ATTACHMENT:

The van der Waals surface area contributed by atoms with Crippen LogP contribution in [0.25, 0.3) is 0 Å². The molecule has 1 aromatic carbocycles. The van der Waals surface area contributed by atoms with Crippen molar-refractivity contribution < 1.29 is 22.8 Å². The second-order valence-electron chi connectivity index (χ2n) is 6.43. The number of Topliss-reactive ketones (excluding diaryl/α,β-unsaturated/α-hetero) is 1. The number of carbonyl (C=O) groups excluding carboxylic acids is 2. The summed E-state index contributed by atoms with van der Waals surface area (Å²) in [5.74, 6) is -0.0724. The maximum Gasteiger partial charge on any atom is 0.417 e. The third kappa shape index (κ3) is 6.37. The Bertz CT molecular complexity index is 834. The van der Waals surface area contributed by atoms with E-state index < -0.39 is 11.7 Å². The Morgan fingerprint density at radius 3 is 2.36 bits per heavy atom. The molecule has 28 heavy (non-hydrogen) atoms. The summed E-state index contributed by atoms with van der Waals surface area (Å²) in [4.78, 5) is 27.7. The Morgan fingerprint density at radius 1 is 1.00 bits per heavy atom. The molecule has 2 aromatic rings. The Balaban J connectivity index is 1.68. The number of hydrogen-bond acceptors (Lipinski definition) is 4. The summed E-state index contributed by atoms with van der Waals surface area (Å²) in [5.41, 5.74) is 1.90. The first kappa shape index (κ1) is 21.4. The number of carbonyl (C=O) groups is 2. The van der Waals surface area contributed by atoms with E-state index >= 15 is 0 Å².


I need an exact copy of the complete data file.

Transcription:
The van der Waals surface area contributed by atoms with Crippen LogP contribution in [0.25, 0.3) is 0 Å². The molecule has 1 aromatic carbocycles. The van der Waals surface area contributed by atoms with Crippen molar-refractivity contribution < 1.29 is 22.8 Å². The second-order valence-electron chi connectivity index (χ2n) is 6.43. The number of Topliss-reactive ketones (excluding diaryl/α,β-unsaturated/α-hetero) is 1. The number of carbonyl (C=O) groups excluding carboxylic acids is 2. The summed E-state index contributed by atoms with van der Waals surface area (Å²) in [5.74, 6) is -0.0724. The maximum Gasteiger partial charge on any atom is 0.417 e. The third kappa shape index (κ3) is 6.37. The Bertz CT molecular complexity index is 834. The van der Waals surface area contributed by atoms with E-state index < -0.39 is 11.7 Å². The Morgan fingerprint density at radius 3 is 2.36 bits per heavy atom. The molecule has 28 heavy (non-hydrogen) atoms. The summed E-state index contributed by atoms with van der Waals surface area (Å²) in [4.78, 5) is 27.7. The Morgan fingerprint density at radius 1 is 1.00 bits per heavy atom. The molecule has 2 aromatic rings. The Balaban J connectivity index is 1.68. The number of hydrogen-bond acceptors (Lipinski definition) is 4. The summed E-state index contributed by atoms with van der Waals surface area (Å²) in [5.41, 5.74) is 1.90. The first kappa shape index (κ1) is 21.4. The number of carbonyl (C=O) groups is 2. The van der Waals surface area contributed by atoms with E-state index >= 15 is 0 Å².